Wednesday, August 08, 2007

Editor's Pick

Robert Krulwich says: CO2, Polygamous Prima Donna

All the world is a stage, and the myriad of dramas unfolding each have their own cast of characters. And among each cast, as in a Broadway musical, there is one character of utmost focus: the star, the key player. So, in the drama of global warming - and we all know the magnitude of that drama - who is the star?

Well, if you ask NPR Science Corespondent Robert Krulwich, global warming all boils down to the actions of one player. And as tiny (and predictable) as that player may seem, its actions will rule the fate of us all. So then, the star of the Ever Unfolding Drama of Global Warming: the carbon atom.

Krulwich, in cooperation with PBS and National Geographic, has put together a 5 part, web-based series based on the life and times of the carbon atom, specifically how it relates to global warming. And even though this is an NPR production, you will not hear Krulwich's series (called Global Warming: It's All About Carbon) on the radio. That's because this is a cartoon series.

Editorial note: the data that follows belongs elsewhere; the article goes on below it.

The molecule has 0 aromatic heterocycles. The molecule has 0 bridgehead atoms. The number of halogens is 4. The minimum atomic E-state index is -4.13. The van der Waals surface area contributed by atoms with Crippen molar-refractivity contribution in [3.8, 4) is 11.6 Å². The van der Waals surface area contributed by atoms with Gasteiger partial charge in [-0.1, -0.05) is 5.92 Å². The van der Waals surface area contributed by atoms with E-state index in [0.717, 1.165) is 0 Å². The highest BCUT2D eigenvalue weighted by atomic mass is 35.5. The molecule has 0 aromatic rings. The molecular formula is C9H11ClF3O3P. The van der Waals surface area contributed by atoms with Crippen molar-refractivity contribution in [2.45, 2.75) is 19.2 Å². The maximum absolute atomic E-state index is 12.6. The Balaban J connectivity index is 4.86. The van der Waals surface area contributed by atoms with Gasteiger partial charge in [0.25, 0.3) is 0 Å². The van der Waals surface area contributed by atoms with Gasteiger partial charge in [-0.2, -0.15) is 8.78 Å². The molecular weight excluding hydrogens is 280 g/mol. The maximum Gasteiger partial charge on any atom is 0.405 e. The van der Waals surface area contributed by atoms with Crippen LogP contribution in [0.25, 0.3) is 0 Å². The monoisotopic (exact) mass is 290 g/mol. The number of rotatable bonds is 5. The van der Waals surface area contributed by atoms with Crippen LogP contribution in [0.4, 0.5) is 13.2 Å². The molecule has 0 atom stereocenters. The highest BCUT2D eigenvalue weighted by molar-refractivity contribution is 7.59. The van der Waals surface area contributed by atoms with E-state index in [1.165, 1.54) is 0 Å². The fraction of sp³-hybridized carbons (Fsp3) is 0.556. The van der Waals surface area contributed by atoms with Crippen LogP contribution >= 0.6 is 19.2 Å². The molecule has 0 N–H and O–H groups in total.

Yep. Cartoons. Each cartoon (about 2 minutes a piece) feature the same wit and humor that make Krulwich popular. And they introduce real concepts and insights about why global warming happens. Krulwich takes us on a journey from ancient organism, expired, buried in mud and compressed for millennia until they are harvested by man and burned to release their energy. Stray carbon quickly bonds with two oxygen atoms forming CO2. And, that's where the trouble starts: the trees and oceans can't absorb all the CO2 we create. Krulwich goes on to talk about carbon sequestration and the hopes for its ability to reverse global warming. And along the way: a cartoon drawing of Krulwich dancing about without a shirt. Hilarious.

Check out the entire 5 part series at npr.org.

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